January 12, 2013
(Posted by Kristin — this post is way overdue!)
As we talk to more and more tourists along the way, I have discovered what I call the “Lonely Planet effect” or in NZ, the “i-Site effect” (the i-Site is a fabulous information booth in almost every town that advises you on what to see and do, and also helps book said adventures). As we tour the islands, we are all seeing basically the same sites, even in a similar order . What differentiates these experiences is the weather and the people — both the people we are and the people we meet.
Then there is the wild card: arriving somewhere when a special event is in town. And the triple crown: when someone you meet tells you about a special event — and the weather is great! That is how our day at the races began.
If you recall back to the Milford Sound post, we had had a good experience thus far following the advice of Bruce, our guide. The one other thing he had told us about on the tour was how lucky we were to be in town for the annual Te Anau Harness Street Races, to be held the following day. After chatting a little more with our new friends at the Te Anau Club, we also learned that Bruce would be the main announcer for the event. Having spent a day with him in the bus with all his bad jokes (ok, most of them were actually pretty funny), we knew we were in for a treat.
The next day we were off to the races! It was a beautiful sunny day, so we checked out of our campground and headed into town to see what this was all about. The town closes down one street for the day and “paves” it with a nice layer of sand. The course is fenced off on either side, protecting spectators and competitors from one another. You can cross from one side of the street to the other at certain intervals as long as there are no racers on the course. By the time we got there a few races had already been run, and all the townspeople were settled in along the sidewalk and in their front yards, in tents, on chairs, and on the grass. Vendors and betting booths (for charity, and with funny money, of course) were stationed in various areas — and the beer cart went up and down the street.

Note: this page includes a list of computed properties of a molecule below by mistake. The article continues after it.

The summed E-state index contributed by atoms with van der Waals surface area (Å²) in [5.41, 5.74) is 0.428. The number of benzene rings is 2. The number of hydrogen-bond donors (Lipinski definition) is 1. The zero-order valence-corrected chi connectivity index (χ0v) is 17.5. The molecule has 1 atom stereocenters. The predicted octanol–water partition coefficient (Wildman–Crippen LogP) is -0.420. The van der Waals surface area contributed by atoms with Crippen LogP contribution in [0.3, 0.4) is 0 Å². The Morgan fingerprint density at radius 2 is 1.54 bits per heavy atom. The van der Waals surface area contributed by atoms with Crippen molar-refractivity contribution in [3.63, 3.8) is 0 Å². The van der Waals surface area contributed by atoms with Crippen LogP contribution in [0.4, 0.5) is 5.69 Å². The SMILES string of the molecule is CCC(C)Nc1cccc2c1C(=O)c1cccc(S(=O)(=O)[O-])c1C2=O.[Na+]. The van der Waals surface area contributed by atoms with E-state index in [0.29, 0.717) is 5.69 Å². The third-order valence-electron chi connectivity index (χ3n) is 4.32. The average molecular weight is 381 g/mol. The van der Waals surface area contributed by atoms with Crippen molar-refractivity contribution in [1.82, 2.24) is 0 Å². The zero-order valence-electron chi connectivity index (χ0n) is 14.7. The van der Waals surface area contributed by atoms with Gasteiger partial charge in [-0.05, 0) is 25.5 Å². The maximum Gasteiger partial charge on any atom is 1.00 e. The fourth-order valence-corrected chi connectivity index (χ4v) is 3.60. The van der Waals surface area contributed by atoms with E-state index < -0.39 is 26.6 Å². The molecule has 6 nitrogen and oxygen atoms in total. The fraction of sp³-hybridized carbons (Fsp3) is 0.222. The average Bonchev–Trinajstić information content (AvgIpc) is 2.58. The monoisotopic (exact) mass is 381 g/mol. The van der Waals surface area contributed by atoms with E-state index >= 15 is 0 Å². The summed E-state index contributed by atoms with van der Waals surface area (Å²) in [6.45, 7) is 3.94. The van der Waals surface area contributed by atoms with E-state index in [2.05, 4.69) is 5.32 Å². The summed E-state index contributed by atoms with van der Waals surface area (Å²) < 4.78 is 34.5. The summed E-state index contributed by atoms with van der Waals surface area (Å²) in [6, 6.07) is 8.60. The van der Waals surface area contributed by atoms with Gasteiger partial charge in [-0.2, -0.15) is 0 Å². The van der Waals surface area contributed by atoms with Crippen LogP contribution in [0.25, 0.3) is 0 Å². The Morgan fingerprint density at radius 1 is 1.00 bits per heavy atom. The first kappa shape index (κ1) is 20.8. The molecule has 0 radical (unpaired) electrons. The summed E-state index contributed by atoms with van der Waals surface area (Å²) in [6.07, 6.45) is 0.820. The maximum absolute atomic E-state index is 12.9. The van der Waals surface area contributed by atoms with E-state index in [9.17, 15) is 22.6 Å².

We decided to go down one side and up the other so that we could get the complete picture, all the while trying to spot our friends in the crowd. We could hear Bruce on the PA system and finally spotted him on the other side of the street. We continued down our side, planning to catch up with him on our way back up. We were almost at the starting line at the end of the street, when we heard Bruce calling us out: “Well, I haven’t seen our friends from Baltimore yet” he says. Uh oh. We are here! We are here! We decided to watch our first race before heading off to check in with Bruce. Xavier stopped to ask some of the locals a few questions, when they exclaim, “are you the ones from Baltimore”? Apparently we were now local celebrities (somewhat redeemed since we were indeed here.)
Each race pits a “red” horse and rider (in a trotter) against a “blue” one. Our friends assured us these were genuine racehorses and riders, although perhaps not the best of the best, who come to Te Anau for this special event. They went up and down the track a few times for a warm up, then they were off! An announcer (I think Bruce had help with this) informed the crowd of their progress as they made their way down the track — after all, a lot of money (not ours) was riding on red or blue! I was rooting for blue, Xavier was rooting for red — and red won the first race that we saw.
With the first race under our belt, we trundled across the street to find Bruce and the gang. We finally found them; it turns out none of them was doing very well at the betting booth. Based on the races we watched they should have bet red-blue-red-blue, etc. We hung out for a little while, even learning a bit about sheep ultrasounds from Phil. Bruce even called over his friend Russell so we could take a picture of him in his magnificent tartans.
Our wonderful day eventually had to come to an end, so we bid farewell to our new friends and hit the open road with fond memories of a special day with theTe Anau community — and an experience that wasn’t to be found in Lonely Planet.